the Voice of
The Communist League of Revolutionary Workers–Internationalist
“The emancipation of the working class will only be achieved by the working class itself.”
— Karl Marx
Dec 6, 2021
Translated from Lutte Ouvrière (Workers’ Struggle), the newspaper of the revolutionary workers’ group active in France.
After a week of general strike and roadblocks in Martinique, the movement is not weakening. Negotiations which were to start on November 29 between the unions, the prefect, and the island’s other leaders remain at impasse.
The general strike began on November 15. It has grown since the call put out November 22nd by a coalition of unions and organizations of health workers and self-employed workers (fishermen, taxi drivers, etc.) A 13-point platform was drawn up opposing compulsory vaccination, condemning the lack of hospital resources and the high cost of living, and demanding massive job creation for young people. The demands also concern transportation, fishing, and culture.
But the demands of the strikers and ordinary people remain unanswered. The prefect’s disrespect for the workers’ delegation caused anger to mount. The strike was renewed. Many roads were blocked. Some roadblocks are organized around activists from the coalition. Others are staffed by young people from low-income neighborhoods, mainly at night.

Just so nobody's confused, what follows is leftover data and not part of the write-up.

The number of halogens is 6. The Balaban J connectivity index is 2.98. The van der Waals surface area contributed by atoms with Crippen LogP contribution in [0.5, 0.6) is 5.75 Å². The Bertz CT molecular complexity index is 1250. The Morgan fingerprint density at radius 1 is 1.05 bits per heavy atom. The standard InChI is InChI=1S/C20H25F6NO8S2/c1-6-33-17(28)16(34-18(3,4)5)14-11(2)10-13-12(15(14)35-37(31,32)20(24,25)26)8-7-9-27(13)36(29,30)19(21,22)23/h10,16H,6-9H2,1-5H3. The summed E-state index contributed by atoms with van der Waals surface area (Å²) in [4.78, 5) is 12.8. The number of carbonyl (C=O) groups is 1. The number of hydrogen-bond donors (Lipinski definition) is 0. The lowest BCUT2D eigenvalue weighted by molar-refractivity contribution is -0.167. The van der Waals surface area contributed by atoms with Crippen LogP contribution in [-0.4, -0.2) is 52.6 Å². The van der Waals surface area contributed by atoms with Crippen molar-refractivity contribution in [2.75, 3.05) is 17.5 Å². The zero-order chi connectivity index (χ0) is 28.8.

But in reality, if some workers are on strike—including health care and social security workers who were on strike even before the movement started—the work stoppage is far from general. Activists took the lead in the mobilization, blocking the roads. Then very quickly, young people and ordinary people joined in. The movement is more of a social revolt among the poor than a real general strike. Every evening, young people build barricades with trash and burn cars. Facing police, some shoot live ammunition.
The anger of these young people so frightened the authorities that the prefect felt obliged to invite some of them to a meeting on November 26. Most of these young people are underemployed at best. Burning vehicles and businesses, looting, and other abuses are the expression of their rage against a society that offers them nothing. Many fall into delinquency. These young people are also fed up with the government’s contempt. Faced with their anger, the government has no other answer than to send police forces to suppress them.
But the young people of these neighborhoods have every interest in joining the workers in the fight against the vaccine mandate and the high cost of living. They have the same interests. We must demand increases in wages, pensions, and public benefits, as well as massive hiring, especially of young people. Alongside the workers, the youth could be a considerable force to back down big business and the government which serves it.